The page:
The recent decision by the U.S. Court of Appeals, Sixth Circuit, Caudill Seed & Warehouse Co. v. Jarrow Formulas, Inc., illustrates the flexible approach taken by courts when considering the calculation of compensatory damages in trade secrets cases. No. 21-5345, 2022 WL 16846585 (6th Cir. Nov. 10, 2022) There, the Sixth Circuit affirmed a jury’s compensatory damages verdict which awarded the plaintiff its research and development costs for its misappropriated trade secret even though the underlying trade secret was not destroyed through disclosure or other means. Id. at *15.

Continue Reading Reap What You Sow – Sixth Circuit Affirms Recovery of Research and Development Costs to Agricultural Company in Trade Secret Case

The tension between encouraging free and fair competition and protecting competitive advantages derived from hard work and ingenuity is at the very heart of trade secrets law. Among other things, this tension manifests itself in the gray areas endemic to any legal analysis of what information may constitute a “trade secret.” In comparison, assessing the behavior of those accused of misappropriating trade secrets can sometimes be a much more straightforward exercise. And it seems that the more egregious (and less “gray”) the behavior, the more likely a court is to exercise its limited discretion to restrain competition at the preliminary relief stage to prevent disclosure and use of misappropriated trade secrets. The 3rd Circuit’s recent decision in Matthews International Corp. v. Lombardi(October 12, 2022) is a timely example of this principle.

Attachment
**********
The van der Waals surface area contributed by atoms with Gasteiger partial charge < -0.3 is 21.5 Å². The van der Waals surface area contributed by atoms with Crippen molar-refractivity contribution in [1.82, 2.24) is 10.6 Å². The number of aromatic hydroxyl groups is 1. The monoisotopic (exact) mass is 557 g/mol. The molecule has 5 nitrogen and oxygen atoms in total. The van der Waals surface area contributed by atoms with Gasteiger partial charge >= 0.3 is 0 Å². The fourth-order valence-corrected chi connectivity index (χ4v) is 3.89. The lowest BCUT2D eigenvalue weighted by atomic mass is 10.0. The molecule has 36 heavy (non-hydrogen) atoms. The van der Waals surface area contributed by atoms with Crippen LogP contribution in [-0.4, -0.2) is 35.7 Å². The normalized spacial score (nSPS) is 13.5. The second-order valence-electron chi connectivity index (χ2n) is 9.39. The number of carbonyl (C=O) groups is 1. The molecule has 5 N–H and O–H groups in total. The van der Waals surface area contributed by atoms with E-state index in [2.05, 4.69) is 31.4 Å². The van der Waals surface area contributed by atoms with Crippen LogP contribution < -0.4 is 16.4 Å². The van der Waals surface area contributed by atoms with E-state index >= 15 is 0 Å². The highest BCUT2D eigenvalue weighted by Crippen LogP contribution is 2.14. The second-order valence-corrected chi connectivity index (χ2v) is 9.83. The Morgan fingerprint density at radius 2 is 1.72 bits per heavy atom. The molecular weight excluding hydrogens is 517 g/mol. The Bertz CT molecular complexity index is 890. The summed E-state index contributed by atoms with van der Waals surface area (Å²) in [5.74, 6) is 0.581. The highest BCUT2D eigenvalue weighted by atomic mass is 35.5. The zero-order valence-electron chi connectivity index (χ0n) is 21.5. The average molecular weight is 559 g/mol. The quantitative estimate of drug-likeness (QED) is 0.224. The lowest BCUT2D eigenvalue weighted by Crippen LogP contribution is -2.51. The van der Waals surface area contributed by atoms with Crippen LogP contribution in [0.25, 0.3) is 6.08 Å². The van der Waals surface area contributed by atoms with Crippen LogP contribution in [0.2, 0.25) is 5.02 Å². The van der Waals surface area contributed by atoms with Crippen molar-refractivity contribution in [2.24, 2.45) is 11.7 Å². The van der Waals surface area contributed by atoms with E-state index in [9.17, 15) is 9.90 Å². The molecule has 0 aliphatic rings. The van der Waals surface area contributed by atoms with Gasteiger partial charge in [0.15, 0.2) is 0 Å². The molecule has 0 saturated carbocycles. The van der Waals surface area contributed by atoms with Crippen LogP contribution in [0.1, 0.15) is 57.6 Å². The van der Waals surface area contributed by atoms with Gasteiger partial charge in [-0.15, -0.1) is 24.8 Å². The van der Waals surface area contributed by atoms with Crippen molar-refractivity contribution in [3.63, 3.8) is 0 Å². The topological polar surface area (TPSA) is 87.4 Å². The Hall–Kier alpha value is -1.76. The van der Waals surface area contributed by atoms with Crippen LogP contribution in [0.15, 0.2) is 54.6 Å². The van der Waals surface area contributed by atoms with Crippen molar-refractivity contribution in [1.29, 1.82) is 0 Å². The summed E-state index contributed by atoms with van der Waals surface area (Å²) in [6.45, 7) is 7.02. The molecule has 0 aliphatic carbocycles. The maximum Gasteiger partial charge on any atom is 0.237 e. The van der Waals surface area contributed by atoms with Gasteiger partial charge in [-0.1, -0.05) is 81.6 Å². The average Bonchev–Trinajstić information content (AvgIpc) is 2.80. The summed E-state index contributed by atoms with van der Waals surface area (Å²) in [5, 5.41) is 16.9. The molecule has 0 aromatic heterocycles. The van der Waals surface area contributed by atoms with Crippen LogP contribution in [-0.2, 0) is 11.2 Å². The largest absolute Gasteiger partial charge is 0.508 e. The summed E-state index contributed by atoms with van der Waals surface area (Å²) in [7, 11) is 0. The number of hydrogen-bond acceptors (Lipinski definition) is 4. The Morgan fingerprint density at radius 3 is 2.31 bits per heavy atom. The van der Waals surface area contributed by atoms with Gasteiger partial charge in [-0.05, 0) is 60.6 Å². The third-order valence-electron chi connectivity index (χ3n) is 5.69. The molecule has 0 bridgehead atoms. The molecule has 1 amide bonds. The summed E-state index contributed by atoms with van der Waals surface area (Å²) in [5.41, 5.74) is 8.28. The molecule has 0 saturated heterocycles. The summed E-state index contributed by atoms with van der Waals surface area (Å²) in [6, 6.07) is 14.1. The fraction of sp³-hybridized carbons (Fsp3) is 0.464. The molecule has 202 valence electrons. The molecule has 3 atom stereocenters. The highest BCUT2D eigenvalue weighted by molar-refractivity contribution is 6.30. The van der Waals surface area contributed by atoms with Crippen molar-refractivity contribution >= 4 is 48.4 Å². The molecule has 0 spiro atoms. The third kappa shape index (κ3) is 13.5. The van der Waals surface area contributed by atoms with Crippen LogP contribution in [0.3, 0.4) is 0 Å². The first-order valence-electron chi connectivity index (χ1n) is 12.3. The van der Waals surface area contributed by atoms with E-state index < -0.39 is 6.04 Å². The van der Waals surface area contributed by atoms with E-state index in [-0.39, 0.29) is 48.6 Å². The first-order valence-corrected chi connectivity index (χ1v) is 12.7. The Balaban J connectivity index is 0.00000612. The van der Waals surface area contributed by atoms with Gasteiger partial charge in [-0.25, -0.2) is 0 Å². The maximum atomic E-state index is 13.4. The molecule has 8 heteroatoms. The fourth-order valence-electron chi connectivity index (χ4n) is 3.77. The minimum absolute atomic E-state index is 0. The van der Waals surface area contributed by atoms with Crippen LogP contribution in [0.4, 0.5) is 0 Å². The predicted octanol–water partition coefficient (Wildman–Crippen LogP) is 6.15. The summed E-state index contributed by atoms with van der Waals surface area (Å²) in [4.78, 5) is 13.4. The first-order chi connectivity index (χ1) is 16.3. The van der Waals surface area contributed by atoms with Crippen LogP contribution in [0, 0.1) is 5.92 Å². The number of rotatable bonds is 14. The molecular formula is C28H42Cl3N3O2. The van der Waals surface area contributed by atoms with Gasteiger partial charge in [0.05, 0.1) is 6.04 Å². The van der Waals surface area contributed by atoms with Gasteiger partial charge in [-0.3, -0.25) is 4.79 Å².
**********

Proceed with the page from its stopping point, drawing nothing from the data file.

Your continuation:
Continue Reading One Bad Apple Won’t Spoil the Rest of the Bunch’s Ability to Fairly Compete in Matthews International Corp. v. Lombardi

Should a defendant found liable for stealing trade secrets have to fork over all of the research and development costs it theoretically avoided by misappropriating the secrets? Yes, according to the “avoided costs” theory of unjust enrichment that is gaining traction and resulting in large verdicts in DTSA and UTSA cases around the country.[1] 
Continue Reading The Developing “Avoided Costs” Remedy in Trade Secret Litigation

On July 27, 2022, Mayor Muriel Bowser signed into law the Non-Compete Clarification Amendment Act of 2022, scaling back certain aspects of D.C.’s original Ban on Non-Compete Agreements Amendment Act of 2020. As we previously reported, the original ban included some of the most substantial non-compete restrictions in the country, including prohibiting the use of non-compete agreements for nearly all employees working in D.C. and banning anti-moonlighting policies. Here are some key takeaways from the Amendment:

Continue Reading The District of Columbia Revises Ban on Non-Competes